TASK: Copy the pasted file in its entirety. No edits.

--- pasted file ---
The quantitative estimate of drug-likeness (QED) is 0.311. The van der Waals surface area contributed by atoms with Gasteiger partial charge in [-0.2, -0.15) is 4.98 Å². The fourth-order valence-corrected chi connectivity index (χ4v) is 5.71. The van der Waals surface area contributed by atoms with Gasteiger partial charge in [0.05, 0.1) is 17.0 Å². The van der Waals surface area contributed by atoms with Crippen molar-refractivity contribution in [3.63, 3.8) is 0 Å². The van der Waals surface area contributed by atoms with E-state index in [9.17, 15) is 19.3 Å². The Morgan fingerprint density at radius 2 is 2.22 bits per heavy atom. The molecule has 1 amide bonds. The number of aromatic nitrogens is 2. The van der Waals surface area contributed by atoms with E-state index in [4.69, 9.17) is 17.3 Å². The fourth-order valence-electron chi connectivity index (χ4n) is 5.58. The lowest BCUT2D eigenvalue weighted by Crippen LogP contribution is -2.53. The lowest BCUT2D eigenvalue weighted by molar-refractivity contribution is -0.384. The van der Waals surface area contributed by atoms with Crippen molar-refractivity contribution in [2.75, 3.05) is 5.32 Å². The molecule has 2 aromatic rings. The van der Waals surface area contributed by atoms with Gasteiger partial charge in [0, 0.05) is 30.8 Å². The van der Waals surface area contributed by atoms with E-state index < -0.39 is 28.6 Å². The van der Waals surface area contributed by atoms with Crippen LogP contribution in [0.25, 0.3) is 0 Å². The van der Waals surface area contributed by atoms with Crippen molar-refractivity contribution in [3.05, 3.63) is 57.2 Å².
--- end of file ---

The quantitative estimate of drug-likeness (QED) is 0.311. The van der Waals surface area contributed by atoms with Gasteiger partial charge in [-0.2, -0.15) is 4.98 Å². The fourth-order valence-corrected chi connectivity index (χ4v) is 5.71. The van der Waals surface area contributed by atoms with Gasteiger partial charge in [0.05, 0.1) is 17.0 Å². The van der Waals surface area contributed by atoms with Crippen molar-refractivity contribution in [3.63, 3.8) is 0 Å². The van der Waals surface area contributed by atoms with E-state index in [9.17, 15) is 19.3 Å². The Morgan fingerprint density at radius 2 is 2.22 bits per heavy atom. The molecule has 1 amide bonds. The number of aromatic nitrogens is 2. The van der Waals surface area contributed by atoms with E-state index in [4.69, 9.17) is 17.3 Å². The fourth-order valence-electron chi connectivity index (χ4n) is 5.58. The lowest BCUT2D eigenvalue weighted by Crippen LogP contribution is -2.53. The lowest BCUT2D eigenvalue weighted by molar-refractivity contribution is -0.384. The van der Waals surface area contributed by atoms with Crippen molar-refractivity contribution in [2.75, 3.05) is 5.32 Å². The molecule has 2 aromatic rings. The van der Waals surface area contributed by atoms with Gasteiger partial charge in [0, 0.05) is 30.8 Å². The van der Waals surface area contributed by atoms with E-state index < -0.39 is 28.6 Å². The van der Waals surface area contributed by atoms with Crippen LogP contribution in [0.25, 0.3) is 0 Å². The van der Waals surface area contributed by atoms with Crippen molar-refractivity contribution in [3.05, 3.63) is 57.2 Å².